With cooler condition beginning the kale should begin to grow well again and we can harvest it for distribution in another couple of weeks.  A second planting of zucchini and other summer squash is coming on and I hope to have sufficient quantities to deliver by next week.

The share for this week will be Romaine lettuce, white potatoes, tomatoes, peppers, eggplant, Rattlesnake beans, beets, leeks, choice of Swiss chard or dandelion greens, garlic, ground cherries, and choice of an herb.

The fruit share this week is nectarines and Italian plums.


Farmer John

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Farm Update #13, Week 11, August 25th delivery

(please note: there is no fruit share this week, but it’ll resume next week)

Hello Everyone,

We have arrived at the mid point of the season. While it has been one
of the most challenging years ever, I am fairly satisfied with what we
have been able to provide thus far. I only hope that you, the
shareholders feel the same. I strive to make each year better than the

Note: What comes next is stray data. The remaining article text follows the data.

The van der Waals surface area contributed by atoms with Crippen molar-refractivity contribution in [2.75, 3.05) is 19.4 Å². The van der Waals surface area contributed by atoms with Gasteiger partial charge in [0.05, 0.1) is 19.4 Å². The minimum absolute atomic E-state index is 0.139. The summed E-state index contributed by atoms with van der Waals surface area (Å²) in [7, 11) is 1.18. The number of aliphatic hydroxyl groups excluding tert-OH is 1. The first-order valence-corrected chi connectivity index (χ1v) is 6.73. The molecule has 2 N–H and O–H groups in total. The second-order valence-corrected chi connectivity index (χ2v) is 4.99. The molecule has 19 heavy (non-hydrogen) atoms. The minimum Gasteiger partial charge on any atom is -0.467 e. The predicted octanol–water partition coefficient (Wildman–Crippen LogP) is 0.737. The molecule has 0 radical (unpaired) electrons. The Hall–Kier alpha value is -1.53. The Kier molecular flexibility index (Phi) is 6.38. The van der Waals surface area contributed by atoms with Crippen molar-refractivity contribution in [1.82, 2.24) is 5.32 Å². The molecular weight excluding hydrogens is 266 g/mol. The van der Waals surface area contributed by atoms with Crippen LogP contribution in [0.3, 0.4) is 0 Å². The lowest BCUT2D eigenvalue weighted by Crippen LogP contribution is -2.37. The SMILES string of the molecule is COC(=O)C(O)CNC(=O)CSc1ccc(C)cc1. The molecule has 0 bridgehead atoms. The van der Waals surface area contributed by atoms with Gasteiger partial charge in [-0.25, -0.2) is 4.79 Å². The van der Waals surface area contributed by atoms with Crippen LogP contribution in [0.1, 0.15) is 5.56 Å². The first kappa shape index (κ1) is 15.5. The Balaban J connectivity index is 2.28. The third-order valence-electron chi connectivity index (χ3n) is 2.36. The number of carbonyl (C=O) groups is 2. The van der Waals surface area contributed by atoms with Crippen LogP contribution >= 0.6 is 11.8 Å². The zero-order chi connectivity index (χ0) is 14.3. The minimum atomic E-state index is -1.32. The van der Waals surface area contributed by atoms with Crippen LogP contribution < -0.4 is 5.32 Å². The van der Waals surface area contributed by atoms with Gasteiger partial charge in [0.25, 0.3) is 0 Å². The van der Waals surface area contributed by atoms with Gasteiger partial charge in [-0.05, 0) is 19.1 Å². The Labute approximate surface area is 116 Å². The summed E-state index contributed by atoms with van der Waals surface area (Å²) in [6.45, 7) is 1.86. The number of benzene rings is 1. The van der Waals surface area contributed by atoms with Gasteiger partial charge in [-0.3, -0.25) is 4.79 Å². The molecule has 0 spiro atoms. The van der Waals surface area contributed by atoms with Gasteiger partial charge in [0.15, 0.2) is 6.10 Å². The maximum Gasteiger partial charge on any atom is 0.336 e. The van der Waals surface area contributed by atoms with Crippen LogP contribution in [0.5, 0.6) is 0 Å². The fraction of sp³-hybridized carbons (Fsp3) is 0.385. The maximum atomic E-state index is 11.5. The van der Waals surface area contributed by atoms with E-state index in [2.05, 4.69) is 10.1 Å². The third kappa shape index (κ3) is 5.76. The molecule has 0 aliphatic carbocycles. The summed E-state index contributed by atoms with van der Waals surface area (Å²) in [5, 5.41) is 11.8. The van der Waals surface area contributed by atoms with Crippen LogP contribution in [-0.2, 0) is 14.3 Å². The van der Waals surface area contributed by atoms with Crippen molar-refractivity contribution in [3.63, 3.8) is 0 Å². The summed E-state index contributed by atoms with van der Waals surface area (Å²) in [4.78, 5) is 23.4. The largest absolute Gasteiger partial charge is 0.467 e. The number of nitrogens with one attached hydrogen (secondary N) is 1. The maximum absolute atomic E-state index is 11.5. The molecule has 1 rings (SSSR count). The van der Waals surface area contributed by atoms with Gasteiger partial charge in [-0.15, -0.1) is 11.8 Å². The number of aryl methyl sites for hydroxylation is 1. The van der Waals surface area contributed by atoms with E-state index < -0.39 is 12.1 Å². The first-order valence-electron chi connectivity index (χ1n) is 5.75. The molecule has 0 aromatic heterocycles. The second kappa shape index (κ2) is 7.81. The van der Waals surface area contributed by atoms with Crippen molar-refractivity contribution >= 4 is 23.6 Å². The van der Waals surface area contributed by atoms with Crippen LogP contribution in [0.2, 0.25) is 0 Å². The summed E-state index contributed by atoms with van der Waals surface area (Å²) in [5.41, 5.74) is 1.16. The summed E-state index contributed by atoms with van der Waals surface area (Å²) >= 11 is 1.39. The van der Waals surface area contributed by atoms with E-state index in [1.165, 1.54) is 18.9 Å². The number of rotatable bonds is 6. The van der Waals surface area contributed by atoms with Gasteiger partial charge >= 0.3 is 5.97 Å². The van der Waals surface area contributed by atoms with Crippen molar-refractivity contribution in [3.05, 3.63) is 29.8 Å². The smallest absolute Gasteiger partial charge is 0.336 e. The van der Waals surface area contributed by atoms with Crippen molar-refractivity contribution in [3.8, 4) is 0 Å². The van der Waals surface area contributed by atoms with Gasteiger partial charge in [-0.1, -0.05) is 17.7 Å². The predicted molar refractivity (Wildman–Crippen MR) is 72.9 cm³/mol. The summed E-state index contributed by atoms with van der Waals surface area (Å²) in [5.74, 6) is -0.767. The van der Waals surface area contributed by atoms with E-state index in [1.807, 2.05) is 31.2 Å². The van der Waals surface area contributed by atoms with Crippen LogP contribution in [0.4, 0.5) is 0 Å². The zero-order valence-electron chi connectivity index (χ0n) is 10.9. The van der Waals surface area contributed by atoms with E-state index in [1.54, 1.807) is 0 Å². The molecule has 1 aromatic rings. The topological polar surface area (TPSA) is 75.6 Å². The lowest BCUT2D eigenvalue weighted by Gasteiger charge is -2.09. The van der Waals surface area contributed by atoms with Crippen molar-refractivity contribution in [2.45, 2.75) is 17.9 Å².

last as I learn from my mistakes and improve my soils and growing
systems. In a difficult year this may mean that my production is only
equal to the previous year or at least not much worse.

In almost every year there are crops that flourish and others that
fail.  Last year there were no sweet potatoes because I was unable to
buy plants. This year we have planted about 2500 plants and they are
doing well. Last year we had a bumper melon crop, in spite of problems
with the crows drilling holes in many of them. This year I am sad to
report that the deer have destroyed my entire main planting of melons.
I have planting melons in the open, with no fencing for 12 years and